- Hyun Song Shin, 1998. "Adversarial and Inquisitorial Procedures in Arbitration," RAND Journal of Economics, The RAND Corporation, vol. 29(2), pages 378-405, Summer.
- Song Shin, H, 1996. "Adversarial and Inquisitorial Procedures in Arbitration," Economics Papers 124, Economics Group, Nuffield College, University of Oxford.
- Sanchirico, Chris William, 1997. "The burden of proof in civil litigation: A simple model of mechanism design," International Review of Law and Economics, Elsevier, vol. 17(3), pages 431-447, September.
- Shavell, S., 1986. "The judgment proof problem," International Review of Law and Economics, Elsevier, vol. 6(1), pages 45-58, June.
- Davis, Michael L, 1994. "The Value of Truth and the Optimal Standard of Proof in Legal Disputes," Journal of Law, Economics and Organization, Oxford University Press, vol. 10(2), pages 343-59, October.
- Lewis, Tracy R. & Sappington, David E. M., 1999. "Using decoupling and deep pockets to mitigate judgment-proof problems1," International Review of Law and Economics, Elsevier, vol. 19(2), pages 275-293, June.
- Craswell, Richard & Calfee, John E, 1986. "Deterrence and Uncertain Legal Standards," Journal of Law, Economics and Organization, Oxford University Press, vol. 2(2), pages 279-303, Fall.
- Hylton, Keith N, 1990. "Costly Litigation and Legal Error under Negligence," Journal of Law, Economics and Organization, Oxford University Press, vol. 6(2), pages 433-52, Fall.
- Daughety, Andrew F & Reinganum, Jennifer F, 2000. "On the Economics of Trials: Adversarial Process, Evidence, and Equilibrium Bias," Journal of Law, Economics and Organization, Oxford University Press, vol. 16(2), pages 365-94, October.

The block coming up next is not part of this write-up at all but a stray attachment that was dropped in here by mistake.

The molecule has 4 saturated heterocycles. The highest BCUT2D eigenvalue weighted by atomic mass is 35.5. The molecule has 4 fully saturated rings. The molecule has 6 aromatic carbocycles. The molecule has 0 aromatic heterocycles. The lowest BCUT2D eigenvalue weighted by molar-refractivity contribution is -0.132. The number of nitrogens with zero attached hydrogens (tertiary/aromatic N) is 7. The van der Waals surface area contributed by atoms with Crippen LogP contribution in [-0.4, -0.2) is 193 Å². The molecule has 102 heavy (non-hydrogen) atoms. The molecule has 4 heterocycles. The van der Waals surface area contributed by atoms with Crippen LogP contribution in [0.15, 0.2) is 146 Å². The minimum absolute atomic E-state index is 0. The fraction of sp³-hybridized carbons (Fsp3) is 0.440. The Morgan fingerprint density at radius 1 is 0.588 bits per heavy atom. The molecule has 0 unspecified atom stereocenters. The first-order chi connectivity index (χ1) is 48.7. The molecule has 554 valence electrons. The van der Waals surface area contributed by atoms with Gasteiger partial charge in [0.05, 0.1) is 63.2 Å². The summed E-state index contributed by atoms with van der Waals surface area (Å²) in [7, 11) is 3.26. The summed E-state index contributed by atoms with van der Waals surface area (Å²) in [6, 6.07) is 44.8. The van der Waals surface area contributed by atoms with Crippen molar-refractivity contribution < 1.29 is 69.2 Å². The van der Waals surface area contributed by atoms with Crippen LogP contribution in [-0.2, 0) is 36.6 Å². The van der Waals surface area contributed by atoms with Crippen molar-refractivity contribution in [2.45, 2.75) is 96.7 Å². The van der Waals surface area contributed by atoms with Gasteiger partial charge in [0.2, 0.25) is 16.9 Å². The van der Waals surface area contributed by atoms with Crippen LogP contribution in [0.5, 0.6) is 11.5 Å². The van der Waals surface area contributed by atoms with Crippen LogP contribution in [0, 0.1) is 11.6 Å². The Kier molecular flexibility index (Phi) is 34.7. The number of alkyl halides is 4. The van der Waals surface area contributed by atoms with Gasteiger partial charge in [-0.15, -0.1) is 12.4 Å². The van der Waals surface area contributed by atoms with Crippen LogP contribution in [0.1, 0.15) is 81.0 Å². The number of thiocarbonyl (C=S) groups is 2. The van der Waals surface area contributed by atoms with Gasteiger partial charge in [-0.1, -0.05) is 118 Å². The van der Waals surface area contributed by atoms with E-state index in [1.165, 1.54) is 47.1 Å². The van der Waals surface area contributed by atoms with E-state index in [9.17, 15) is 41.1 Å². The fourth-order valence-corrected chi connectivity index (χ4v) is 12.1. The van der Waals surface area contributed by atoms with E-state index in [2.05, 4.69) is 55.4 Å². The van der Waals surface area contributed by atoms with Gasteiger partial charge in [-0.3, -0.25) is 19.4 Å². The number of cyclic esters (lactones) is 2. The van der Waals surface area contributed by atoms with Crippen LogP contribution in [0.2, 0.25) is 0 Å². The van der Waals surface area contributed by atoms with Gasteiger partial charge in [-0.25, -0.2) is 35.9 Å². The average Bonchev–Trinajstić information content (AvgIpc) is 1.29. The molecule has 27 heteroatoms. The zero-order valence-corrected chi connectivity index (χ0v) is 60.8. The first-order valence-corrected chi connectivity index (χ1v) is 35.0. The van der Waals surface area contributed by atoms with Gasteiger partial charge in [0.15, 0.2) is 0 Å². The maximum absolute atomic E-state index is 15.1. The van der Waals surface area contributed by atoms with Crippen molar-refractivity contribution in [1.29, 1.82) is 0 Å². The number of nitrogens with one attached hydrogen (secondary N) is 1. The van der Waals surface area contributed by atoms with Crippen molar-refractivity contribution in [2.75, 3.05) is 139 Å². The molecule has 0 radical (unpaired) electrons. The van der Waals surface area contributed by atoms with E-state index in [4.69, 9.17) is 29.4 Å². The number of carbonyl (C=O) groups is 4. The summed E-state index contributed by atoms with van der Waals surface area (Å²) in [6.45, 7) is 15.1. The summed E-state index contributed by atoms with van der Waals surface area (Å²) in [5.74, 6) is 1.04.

- Daniel J. Seidmann & Eyal Winter, 1997. "Strategic Information Transmission with Verifiable Messages," Econometrica, Econometric Society, vol. 65(1), pages 163-170, January.
- Hay, Bruce L & Spier, Kathryn E, 1997. "Burdens of Proof in Civil Litigation: An Economic Perspective," The Journal of Legal Studies, University of Chicago Press, vol. 26(2), pages 413-31, June.
- Schauer, Frederick & Zeckhauser, Richard, 1996. "On the Degree of Confidence for Adverse Decisions," The Journal of Legal Studies, University of Chicago Press, vol. 25(1), pages 27-52, January.
When requesting a correction, please mention this item's handle: RePEc:eee:eecrev:v:50:y:2006:i:4:p:963-976. See general information about how to correct material in RePEc.
For technical questions regarding this item, or to correct its authors, title, abstract, bibliographic or download information, contact: (Shamier, Wendy)
If you have authored this item and are not yet registered with RePEc, we encourage you to do it here. This allows to link your profile to this item. It also allows you to accept potential citations to this item that we are uncertain about.
If references are entirely missing, you can add them using this form.
If the full references list an item that is present in RePEc, but the system did not link to it, you can help with this form.
If you know of missing items citing this one, you can help us creating those links by adding the relevant references in the same way as above, for each refering item. If you are a registered author of this item, you may also want to check the "citations" tab in your profile, as there may be some citations waiting for confirmation.
Please note that corrections may take a couple of weeks to filter through the various RePEc services.